Bonds

Texas is plowing ahead with a massive bond sale to recover extraordinary costs incurred by natural gas utilities during a fierce 2021 winter storm with a deal that allows for a redemption in the event the state’s overflowing coffers are tapped to ease the blow to customers who will be paying off the debt.

The taxable $3.5 billion Texas Natural Gas Securitization Finance Corporation customer rate relief bonds are slated to price Wednesday and Thursday with Jefferies leading an underwriting team that shrank with the removal of co-managers UBS and Citigroup.

The deal was made possible by a 2021 state law authorizing securitization financing for natural gas providers to extend the period over which their customers pay back sky-high costs due to spikes in demand and prices for the essential commodity during Winter Storm Uri, which pounded Texas and other states with snow, ice, and high winds amid record-low temperatures. In February 2022, the Railroad Commission of Texas adopted an irrevocable financing order, authorizing the bond issuance and charges needed to pay off the debt.

An optional limited make-whole redemption over the next three years was added to the deal’s structure after Texas House and Senate budget bills introduced in January each included a statement of the legislature’s intent “to provide funding to meet obligations” issued by the corporation pursuant to the state’s 2021 securitization law or similar legislation passed during the current session. 

Details of the Republican-controlled legislature’s plans have yet to surface as lawmakers eye spending plans for the state’s projected record-$33 billion budget surplus.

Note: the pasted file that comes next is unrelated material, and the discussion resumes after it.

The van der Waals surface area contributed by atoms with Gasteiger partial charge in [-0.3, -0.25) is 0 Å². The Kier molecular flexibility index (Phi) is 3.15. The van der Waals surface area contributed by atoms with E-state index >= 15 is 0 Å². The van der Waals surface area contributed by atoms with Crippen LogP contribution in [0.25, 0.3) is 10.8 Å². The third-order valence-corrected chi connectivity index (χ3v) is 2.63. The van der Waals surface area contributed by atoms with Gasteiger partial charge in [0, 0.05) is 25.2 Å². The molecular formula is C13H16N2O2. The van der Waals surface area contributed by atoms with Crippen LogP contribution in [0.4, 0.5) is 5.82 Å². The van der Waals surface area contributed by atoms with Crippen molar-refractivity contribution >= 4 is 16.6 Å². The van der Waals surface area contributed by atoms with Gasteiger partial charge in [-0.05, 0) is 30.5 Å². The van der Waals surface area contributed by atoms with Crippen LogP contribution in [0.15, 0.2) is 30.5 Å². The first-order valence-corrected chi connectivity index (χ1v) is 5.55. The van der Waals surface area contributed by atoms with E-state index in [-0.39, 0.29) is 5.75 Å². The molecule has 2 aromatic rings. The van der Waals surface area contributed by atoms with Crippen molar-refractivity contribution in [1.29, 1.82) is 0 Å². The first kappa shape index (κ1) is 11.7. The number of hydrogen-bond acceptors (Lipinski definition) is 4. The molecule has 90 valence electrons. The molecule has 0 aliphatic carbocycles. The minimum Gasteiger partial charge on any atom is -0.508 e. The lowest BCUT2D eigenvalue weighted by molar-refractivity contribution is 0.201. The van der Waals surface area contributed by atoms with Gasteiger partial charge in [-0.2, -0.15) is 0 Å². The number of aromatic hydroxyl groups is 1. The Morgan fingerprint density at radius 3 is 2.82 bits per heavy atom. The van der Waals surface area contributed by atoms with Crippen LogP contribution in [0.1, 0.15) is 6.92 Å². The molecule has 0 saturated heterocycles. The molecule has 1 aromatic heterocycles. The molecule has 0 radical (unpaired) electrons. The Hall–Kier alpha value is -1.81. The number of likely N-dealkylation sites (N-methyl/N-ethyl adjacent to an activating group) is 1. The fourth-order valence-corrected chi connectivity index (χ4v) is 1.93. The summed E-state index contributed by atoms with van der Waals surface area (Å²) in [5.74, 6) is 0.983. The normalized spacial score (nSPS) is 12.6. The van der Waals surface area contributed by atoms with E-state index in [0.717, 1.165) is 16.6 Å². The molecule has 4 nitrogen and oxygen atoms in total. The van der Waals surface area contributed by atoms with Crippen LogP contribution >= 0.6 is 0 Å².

The Texas Bond Review Board’s approval in February of a deal structure that “allows the legislature to appropriate funds to further defray costs to ratepayers” is supported by Gov. Greg Abbott, according to Andrew Mahaleris, his spokesman. 

“Gov. Abbott looks forward to continuing to work with the legislature as they work on legislation to mitigate Texans’ natural gas costs this session,” he added.

Lee Deviney, executive director of the Texas Public Finance Authority, which formed the nonprofit corporation last year for the purpose of issuing the bonds, did not directly answer questions about the possibility of postponing the pricing until the legislature takes action, replying in an email: “The corporation will implement legislative policy.” 

The bonds’ pricing was originally targeted for mid-August and later expected in November, before it was delayed that month by the Bond Review Board for a full review. The board finally approved the deal with the optional redemption Feb. 17. At that meeting, the cost of issuing the bonds was pegged at $26.16 million, while the monthly retail customer charge to pay off the debt based on an interest rate assumption of 5.98% was estimated at $4.68 through 2039 if the bonds were not redeemed.

Since Aug. 15, the 10-year Treasury, a key benchmark for pricing taxable debt, has increased to 3.96% from 2.79%.

Texas consumer advocates questioned selling the bonds at this point.

“I don’t understand why they just wouldn’t wait for the legislature,” said Sandra Haverlah, president of Texas Consumer Association, noting while the session concludes at the end of May, the legislative budget board could act to provide funds sooner. 

She added that the state failed to do anything about the “textbook example of price gouging” that took place back in 2021. 

“It’s going to fall to the consumer or the state can pay for it out of our huge surplus, which is from consumers anyway since most of it is from sales tax revenue,” Haverlah said.

The deal is structured with about half of the bonds having a final maturity date in 2035 and the other half in 2041 with scheduled final payment dates in 2033 and 2039.